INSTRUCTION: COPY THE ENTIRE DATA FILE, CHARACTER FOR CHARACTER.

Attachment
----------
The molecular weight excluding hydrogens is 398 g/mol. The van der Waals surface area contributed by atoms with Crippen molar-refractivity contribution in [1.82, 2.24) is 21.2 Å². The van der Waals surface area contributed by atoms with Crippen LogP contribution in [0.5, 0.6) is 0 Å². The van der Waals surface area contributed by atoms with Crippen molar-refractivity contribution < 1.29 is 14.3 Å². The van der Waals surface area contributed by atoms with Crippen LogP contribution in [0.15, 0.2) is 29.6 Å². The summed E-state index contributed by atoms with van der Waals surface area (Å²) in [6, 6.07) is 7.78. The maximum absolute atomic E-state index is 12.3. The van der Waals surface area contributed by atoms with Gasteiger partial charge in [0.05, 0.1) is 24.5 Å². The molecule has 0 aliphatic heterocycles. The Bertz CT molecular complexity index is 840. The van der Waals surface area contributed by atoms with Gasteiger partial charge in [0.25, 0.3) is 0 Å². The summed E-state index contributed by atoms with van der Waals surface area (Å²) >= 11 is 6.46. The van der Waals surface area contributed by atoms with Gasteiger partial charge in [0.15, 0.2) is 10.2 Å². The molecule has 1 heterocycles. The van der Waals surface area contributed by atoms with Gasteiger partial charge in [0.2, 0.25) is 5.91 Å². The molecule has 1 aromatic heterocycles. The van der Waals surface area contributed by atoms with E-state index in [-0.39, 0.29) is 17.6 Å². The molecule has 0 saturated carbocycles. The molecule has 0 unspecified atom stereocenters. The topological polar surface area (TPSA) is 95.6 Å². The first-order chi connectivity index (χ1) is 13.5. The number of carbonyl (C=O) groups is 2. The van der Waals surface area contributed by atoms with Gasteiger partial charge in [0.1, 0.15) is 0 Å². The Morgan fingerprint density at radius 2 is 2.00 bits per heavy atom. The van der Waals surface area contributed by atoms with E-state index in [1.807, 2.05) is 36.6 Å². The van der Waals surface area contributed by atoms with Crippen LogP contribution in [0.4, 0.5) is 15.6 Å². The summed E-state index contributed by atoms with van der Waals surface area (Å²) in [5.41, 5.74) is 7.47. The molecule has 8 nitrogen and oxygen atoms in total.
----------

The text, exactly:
The molecular weight excluding hydrogens is 398 g/mol. The van der Waals surface area contributed by atoms with Crippen molar-refractivity contribution in [1.82, 2.24) is 21.2 Å². The van der Waals surface area contributed by atoms with Crippen LogP contribution in [0.5, 0.6) is 0 Å². The van der Waals surface area contributed by atoms with Crippen molar-refractivity contribution < 1.29 is 14.3 Å². The van der Waals surface area contributed by atoms with Crippen LogP contribution in [0.15, 0.2) is 29.6 Å². The summed E-state index contributed by atoms with van der Waals surface area (Å²) in [6, 6.07) is 7.78. The maximum absolute atomic E-state index is 12.3. The van der Waals surface area contributed by atoms with Gasteiger partial charge in [0.05, 0.1) is 24.5 Å². The molecule has 0 aliphatic heterocycles. The Bertz CT molecular complexity index is 840. The van der Waals surface area contributed by atoms with Gasteiger partial charge in [0.25, 0.3) is 0 Å². The summed E-state index contributed by atoms with van der Waals surface area (Å²) >= 11 is 6.46. The van der Waals surface area contributed by atoms with Gasteiger partial charge in [0.15, 0.2) is 10.2 Å². The molecule has 1 heterocycles. The van der Waals surface area contributed by atoms with Gasteiger partial charge in [0.2, 0.25) is 5.91 Å². The molecule has 1 aromatic heterocycles. The van der Waals surface area contributed by atoms with E-state index in [-0.39, 0.29) is 17.6 Å². The molecule has 0 saturated carbocycles. The molecule has 0 unspecified atom stereocenters. The topological polar surface area (TPSA) is 95.6 Å². The first-order chi connectivity index (χ1) is 13.5. The number of carbonyl (C=O) groups is 2. The van der Waals surface area contributed by atoms with Gasteiger partial charge in [0.1, 0.15) is 0 Å². The Morgan fingerprint density at radius 2 is 2.00 bits per heavy atom. The van der Waals surface area contributed by atoms with E-state index in [1.807, 2.05) is 36.6 Å². The van der Waals surface area contributed by atoms with Crippen LogP contribution in [0.4, 0.5) is 15.6 Å². The summed E-state index contributed by atoms with van der Waals surface area (Å²) in [5.41, 5.74) is 7.47. The molecule has 8 nitrogen and oxygen atoms in total.